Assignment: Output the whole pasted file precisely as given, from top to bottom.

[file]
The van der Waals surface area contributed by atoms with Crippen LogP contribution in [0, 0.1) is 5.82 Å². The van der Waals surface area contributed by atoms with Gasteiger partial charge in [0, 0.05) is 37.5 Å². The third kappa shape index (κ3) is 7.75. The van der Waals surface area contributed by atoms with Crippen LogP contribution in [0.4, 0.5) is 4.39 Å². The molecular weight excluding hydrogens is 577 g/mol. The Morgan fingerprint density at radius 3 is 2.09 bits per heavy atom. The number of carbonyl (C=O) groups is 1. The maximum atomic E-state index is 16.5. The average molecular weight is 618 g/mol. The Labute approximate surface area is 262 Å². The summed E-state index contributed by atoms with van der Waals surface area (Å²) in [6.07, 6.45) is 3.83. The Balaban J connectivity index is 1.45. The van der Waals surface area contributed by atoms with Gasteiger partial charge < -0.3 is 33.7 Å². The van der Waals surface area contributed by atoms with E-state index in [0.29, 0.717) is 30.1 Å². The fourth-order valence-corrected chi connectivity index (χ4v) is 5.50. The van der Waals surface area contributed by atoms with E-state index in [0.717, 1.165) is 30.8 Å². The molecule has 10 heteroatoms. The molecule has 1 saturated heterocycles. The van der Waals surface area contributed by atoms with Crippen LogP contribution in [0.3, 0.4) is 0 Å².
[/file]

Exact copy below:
The van der Waals surface area contributed by atoms with Crippen LogP contribution in [0, 0.1) is 5.82 Å². The van der Waals surface area contributed by atoms with Gasteiger partial charge in [0, 0.05) is 37.5 Å². The third kappa shape index (κ3) is 7.75. The van der Waals surface area contributed by atoms with Crippen LogP contribution in [0.4, 0.5) is 4.39 Å². The molecular weight excluding hydrogens is 577 g/mol. The Morgan fingerprint density at radius 3 is 2.09 bits per heavy atom. The number of carbonyl (C=O) groups is 1. The maximum atomic E-state index is 16.5. The average molecular weight is 618 g/mol. The Labute approximate surface area is 262 Å². The summed E-state index contributed by atoms with van der Waals surface area (Å²) in [6.07, 6.45) is 3.83. The Balaban J connectivity index is 1.45. The van der Waals surface area contributed by atoms with Gasteiger partial charge < -0.3 is 33.7 Å². The van der Waals surface area contributed by atoms with E-state index in [0.29, 0.717) is 30.1 Å². The fourth-order valence-corrected chi connectivity index (χ4v) is 5.50. The van der Waals surface area contributed by atoms with E-state index in [0.717, 1.165) is 30.8 Å². The molecule has 10 heteroatoms. The molecule has 1 saturated heterocycles. The van der Waals surface area contributed by atoms with Crippen LogP contribution in [0.3, 0.4) is 0 Å².